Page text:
Sara screamed beside me, ruffled because of my outburst. We were almost like birds in our actions.

Dallas’s head turned to take us in, and visibly paled. I knew we were already covered in Jonas’s blood, and he could smell it.

He would know where we’d just come from, heard the screams, never guessing who’d induced that terror, until he caught sight of us. His eyes focused on mine and ignored Marcus, seeing us as the bigger threat.

My mate stepped aside to stand beside Ryder, but he wouldn’t let Marcus come anywhere near me.

“Kelly?” Marcus whispered painfully. His fangs snapped at Ryder’s restraining hand when he moved towards me again.

Just as Sara launched onto Dallas, I stood there expressionless. While my Curse and I both recognized him, I also acknowledged that he was severely hurt.

He limped, his jeans torn and stained with dark red. It was his own, and Coren’s, and some of Dallas’s.. I whimpered in confusion when he reached for me.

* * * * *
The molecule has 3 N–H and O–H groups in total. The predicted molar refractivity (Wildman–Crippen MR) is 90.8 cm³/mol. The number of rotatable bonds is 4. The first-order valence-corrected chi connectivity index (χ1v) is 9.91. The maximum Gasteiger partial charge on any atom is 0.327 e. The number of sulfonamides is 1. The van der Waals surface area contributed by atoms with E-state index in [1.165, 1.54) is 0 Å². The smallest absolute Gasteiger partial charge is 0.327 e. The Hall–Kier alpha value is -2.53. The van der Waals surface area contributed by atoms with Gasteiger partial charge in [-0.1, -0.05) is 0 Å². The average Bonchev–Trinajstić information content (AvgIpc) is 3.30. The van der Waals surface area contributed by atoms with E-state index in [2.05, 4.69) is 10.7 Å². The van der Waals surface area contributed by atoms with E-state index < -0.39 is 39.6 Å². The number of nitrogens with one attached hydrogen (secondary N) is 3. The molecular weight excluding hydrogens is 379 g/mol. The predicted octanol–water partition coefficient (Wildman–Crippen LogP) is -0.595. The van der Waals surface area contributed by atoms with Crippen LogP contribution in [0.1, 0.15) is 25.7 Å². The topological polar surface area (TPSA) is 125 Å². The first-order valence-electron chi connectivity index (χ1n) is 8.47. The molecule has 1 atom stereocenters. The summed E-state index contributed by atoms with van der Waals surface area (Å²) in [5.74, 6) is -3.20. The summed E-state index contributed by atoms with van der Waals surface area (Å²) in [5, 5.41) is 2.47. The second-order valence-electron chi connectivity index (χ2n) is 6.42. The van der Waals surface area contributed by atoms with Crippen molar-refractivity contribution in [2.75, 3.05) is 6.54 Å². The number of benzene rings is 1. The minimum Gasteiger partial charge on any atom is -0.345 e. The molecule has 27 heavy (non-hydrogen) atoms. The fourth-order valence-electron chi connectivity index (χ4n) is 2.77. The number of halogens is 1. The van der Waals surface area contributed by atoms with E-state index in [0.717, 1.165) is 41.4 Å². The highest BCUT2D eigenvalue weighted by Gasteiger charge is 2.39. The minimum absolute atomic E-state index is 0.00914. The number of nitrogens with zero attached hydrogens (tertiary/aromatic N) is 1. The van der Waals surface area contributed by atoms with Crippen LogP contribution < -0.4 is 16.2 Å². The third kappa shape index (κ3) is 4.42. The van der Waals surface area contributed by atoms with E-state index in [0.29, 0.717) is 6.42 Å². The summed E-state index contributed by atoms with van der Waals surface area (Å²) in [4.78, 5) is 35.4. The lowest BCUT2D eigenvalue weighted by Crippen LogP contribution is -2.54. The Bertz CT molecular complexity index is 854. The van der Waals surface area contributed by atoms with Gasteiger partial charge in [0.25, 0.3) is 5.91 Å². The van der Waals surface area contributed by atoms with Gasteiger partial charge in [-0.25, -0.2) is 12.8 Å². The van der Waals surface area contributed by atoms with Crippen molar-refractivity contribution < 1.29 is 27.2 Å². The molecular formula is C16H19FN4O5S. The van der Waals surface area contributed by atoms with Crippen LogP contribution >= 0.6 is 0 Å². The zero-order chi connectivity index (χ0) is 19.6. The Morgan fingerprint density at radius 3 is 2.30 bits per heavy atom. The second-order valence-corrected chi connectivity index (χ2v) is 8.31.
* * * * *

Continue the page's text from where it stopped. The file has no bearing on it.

“Don’t bother.” Ryder pulled Marcus another inch or so away. “Dude, all I have to say is; never piss off your fiancĂ©..”

I leapt atop of the struggling figures, my saliva-coated fangs piercing through Dallas’s t-shirt into his chest, right above his heart.

He shrieked, gripping my hair to try and pull me off. I turned like a snake, latching onto his offered wrist to stare into his eyes. He was too scared, not even his survival instincts kicking in to save himself.

“What’s happening to them?” Marcus’s voice was a thread of a whisper, half fear and half admiration.

“I don’t have a name for it, nor have I actually seen it before. They are past reason or simple anger. I haven’t seen anything like this, especially not from human converts.” Ryder’s hand locked around Marcus’s biceps, preventing him from joining the fight.